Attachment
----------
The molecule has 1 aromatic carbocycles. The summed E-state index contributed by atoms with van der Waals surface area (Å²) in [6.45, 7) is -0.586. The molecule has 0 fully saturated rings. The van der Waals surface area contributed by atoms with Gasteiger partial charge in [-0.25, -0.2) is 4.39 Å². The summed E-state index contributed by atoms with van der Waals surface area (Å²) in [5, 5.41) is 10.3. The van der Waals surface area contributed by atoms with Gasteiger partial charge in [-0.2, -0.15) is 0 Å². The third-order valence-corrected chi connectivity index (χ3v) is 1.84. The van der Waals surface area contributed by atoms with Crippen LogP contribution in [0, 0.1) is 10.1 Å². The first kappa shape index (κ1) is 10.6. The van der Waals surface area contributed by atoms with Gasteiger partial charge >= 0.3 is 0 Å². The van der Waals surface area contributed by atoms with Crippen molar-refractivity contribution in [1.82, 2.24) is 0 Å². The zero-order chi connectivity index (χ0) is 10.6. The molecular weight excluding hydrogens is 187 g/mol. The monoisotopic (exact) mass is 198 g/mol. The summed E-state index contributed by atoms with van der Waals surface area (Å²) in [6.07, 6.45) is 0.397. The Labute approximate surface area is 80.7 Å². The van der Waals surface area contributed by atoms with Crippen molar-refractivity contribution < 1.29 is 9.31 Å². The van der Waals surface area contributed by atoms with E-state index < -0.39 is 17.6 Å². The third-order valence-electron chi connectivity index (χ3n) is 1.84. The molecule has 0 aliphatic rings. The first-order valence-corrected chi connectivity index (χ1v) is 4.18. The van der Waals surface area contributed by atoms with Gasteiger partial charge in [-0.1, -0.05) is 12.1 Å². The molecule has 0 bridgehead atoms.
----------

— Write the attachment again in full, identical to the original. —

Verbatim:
The molecule has 1 aromatic carbocycles. The summed E-state index contributed by atoms with van der Waals surface area (Å²) in [6.45, 7) is -0.586. The molecule has 0 fully saturated rings. The van der Waals surface area contributed by atoms with Gasteiger partial charge in [-0.25, -0.2) is 4.39 Å². The summed E-state index contributed by atoms with van der Waals surface area (Å²) in [5, 5.41) is 10.3. The van der Waals surface area contributed by atoms with Gasteiger partial charge in [-0.2, -0.15) is 0 Å². The third-order valence-corrected chi connectivity index (χ3v) is 1.84. The van der Waals surface area contributed by atoms with Crippen LogP contribution in [0, 0.1) is 10.1 Å². The first kappa shape index (κ1) is 10.6. The van der Waals surface area contributed by atoms with Gasteiger partial charge >= 0.3 is 0 Å². The van der Waals surface area contributed by atoms with Crippen molar-refractivity contribution in [1.82, 2.24) is 0 Å². The zero-order chi connectivity index (χ0) is 10.6. The molecular weight excluding hydrogens is 187 g/mol. The monoisotopic (exact) mass is 198 g/mol. The summed E-state index contributed by atoms with van der Waals surface area (Å²) in [6.07, 6.45) is 0.397. The Labute approximate surface area is 80.7 Å². The van der Waals surface area contributed by atoms with Crippen molar-refractivity contribution < 1.29 is 9.31 Å². The van der Waals surface area contributed by atoms with E-state index < -0.39 is 17.6 Å². The third-order valence-electron chi connectivity index (χ3n) is 1.84. The molecule has 0 aliphatic rings. The first-order valence-corrected chi connectivity index (χ1v) is 4.18. The van der Waals surface area contributed by atoms with Gasteiger partial charge in [-0.1, -0.05) is 12.1 Å². The molecule has 0 bridgehead atoms.